At least 34 people have been killed in three bomb attacks in the Iraqi capital Baghdad, police say.
The explosions came just hours before a long-standing overnight curfew was to be lifted.
In the first attack, a suicide bomber blew himself up in restaurant in the predominantly Shia New Baghdad area, killing 22 and wounding at least 50.
More people were killed in attacks on two separate markets, one in the centre and one in the southwest of Baghdad.
Interior ministry spokesman Brigadier General Saad Maan said he did not believe that the blasts were linked to the decision to lift the curfew.
On Thursday, the government announced that the curfew would end at midnight on Saturday (2100 GMT). The Iraqi capital has had some form of curfew in place since the US-led invasion to topple Saddam Hussein in 2003.
The latest version, which restricts movement from midnight to 0500 (2100-0200 GMT), has been in force for seven years.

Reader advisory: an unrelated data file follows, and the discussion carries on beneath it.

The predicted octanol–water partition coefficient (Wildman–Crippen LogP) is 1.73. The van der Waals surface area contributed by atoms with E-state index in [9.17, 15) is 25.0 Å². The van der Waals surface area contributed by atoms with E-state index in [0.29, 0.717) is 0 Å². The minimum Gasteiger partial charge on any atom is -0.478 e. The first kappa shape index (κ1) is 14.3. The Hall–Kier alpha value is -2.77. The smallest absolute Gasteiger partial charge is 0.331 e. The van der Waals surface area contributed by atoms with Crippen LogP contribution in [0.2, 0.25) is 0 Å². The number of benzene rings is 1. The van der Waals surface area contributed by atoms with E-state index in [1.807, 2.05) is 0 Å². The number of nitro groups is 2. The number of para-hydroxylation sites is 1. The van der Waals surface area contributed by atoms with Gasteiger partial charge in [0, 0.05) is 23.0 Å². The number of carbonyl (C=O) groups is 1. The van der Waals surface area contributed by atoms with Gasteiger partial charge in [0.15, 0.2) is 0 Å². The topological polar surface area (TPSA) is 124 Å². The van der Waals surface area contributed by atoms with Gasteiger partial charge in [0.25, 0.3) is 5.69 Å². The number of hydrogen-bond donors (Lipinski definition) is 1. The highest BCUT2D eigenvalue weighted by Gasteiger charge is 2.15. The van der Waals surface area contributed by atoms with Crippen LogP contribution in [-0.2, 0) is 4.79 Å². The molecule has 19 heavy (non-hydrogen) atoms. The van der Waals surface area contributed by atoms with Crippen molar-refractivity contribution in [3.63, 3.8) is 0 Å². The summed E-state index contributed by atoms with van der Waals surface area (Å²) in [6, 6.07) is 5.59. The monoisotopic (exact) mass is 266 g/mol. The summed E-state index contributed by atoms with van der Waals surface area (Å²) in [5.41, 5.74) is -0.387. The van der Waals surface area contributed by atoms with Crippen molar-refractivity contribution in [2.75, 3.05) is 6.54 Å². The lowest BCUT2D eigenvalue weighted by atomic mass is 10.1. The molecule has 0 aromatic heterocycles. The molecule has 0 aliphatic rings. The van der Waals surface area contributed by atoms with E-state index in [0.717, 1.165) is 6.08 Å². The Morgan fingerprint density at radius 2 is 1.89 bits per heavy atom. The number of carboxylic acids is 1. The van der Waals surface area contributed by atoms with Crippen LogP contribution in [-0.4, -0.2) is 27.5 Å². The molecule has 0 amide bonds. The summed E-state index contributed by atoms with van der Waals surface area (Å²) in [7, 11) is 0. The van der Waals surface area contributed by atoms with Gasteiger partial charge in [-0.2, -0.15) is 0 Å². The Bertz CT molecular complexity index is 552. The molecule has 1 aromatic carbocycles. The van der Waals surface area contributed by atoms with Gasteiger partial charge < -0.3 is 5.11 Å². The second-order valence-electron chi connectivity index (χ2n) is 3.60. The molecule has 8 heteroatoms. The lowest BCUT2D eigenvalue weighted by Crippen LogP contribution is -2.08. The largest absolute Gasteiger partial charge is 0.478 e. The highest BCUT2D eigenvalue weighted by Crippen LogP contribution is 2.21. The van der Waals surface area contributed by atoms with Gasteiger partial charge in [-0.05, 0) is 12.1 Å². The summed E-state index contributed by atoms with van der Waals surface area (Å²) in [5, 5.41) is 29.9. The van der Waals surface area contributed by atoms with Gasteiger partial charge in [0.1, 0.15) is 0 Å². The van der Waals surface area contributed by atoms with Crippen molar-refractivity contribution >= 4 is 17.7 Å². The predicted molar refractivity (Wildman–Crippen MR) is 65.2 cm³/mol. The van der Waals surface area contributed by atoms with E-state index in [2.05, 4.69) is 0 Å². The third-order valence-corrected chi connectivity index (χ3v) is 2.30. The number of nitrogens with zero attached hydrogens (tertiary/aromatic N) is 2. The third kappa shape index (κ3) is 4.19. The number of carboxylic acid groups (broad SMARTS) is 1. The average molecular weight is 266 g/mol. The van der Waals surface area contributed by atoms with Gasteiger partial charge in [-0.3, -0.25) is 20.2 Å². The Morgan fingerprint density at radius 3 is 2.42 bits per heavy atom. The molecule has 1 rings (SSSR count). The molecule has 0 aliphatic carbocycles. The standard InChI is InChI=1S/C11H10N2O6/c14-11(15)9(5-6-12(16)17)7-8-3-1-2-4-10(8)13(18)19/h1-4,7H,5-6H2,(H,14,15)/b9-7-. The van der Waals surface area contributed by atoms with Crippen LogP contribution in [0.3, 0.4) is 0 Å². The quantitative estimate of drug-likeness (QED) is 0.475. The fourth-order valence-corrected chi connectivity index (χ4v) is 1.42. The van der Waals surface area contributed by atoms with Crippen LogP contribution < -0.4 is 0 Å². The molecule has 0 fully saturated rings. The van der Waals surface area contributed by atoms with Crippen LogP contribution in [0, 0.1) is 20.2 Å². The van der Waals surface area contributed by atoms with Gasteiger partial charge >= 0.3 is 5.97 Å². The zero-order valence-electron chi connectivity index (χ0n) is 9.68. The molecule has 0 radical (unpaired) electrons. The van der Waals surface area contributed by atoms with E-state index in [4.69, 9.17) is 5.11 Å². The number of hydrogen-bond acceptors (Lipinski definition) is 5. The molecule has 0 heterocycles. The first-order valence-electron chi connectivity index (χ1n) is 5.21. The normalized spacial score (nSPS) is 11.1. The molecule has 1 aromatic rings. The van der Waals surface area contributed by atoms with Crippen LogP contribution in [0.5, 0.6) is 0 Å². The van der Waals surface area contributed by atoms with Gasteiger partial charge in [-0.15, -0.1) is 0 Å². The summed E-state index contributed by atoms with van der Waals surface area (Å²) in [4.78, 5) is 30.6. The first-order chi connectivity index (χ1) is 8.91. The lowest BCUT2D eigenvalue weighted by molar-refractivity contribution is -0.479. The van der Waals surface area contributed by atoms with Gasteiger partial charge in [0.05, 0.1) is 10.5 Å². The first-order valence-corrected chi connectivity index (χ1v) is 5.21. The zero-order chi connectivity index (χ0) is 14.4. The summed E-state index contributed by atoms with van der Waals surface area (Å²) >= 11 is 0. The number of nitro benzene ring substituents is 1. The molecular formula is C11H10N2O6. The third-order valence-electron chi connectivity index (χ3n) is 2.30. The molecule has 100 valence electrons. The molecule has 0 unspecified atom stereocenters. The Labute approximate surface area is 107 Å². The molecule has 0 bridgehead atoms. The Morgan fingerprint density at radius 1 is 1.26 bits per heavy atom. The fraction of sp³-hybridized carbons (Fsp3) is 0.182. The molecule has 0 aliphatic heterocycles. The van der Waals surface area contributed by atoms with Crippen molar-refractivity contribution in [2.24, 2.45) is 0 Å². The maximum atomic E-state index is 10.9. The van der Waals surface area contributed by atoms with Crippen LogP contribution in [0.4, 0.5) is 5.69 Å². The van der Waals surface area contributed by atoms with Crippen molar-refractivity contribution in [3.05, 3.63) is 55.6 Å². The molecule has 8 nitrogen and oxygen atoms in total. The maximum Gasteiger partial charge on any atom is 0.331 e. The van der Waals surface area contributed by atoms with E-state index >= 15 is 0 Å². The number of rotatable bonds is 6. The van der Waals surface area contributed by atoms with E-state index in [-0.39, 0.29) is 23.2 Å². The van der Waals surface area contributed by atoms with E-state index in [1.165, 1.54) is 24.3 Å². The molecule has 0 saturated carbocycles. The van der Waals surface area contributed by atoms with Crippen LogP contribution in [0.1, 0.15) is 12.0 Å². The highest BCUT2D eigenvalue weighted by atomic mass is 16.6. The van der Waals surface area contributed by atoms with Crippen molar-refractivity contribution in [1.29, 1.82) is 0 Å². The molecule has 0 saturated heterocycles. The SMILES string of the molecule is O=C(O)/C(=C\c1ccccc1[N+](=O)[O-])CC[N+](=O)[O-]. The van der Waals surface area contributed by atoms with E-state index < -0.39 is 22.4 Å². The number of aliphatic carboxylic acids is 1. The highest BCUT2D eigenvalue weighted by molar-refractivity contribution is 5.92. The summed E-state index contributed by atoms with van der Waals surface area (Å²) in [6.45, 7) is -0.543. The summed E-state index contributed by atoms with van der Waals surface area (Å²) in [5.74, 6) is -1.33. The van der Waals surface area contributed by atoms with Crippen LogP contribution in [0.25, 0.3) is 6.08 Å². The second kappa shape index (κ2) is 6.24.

Prime Minister Haider al-Abadi ordered the lifting of restrictions to normalise life and to demonstrate that Baghdad no longer faces a threat from Islamic State, the militant group which had gained control of areas of northern and western Iraq last year.
In one such area on Saturday – the Zumar district in northern Iraq – the excavation of a mass grave revealed the remains of at least 16 members of the Yazidi religious minority who came under attack from IS last year, the Reuters news agency reported.
It is the second such grave found this week.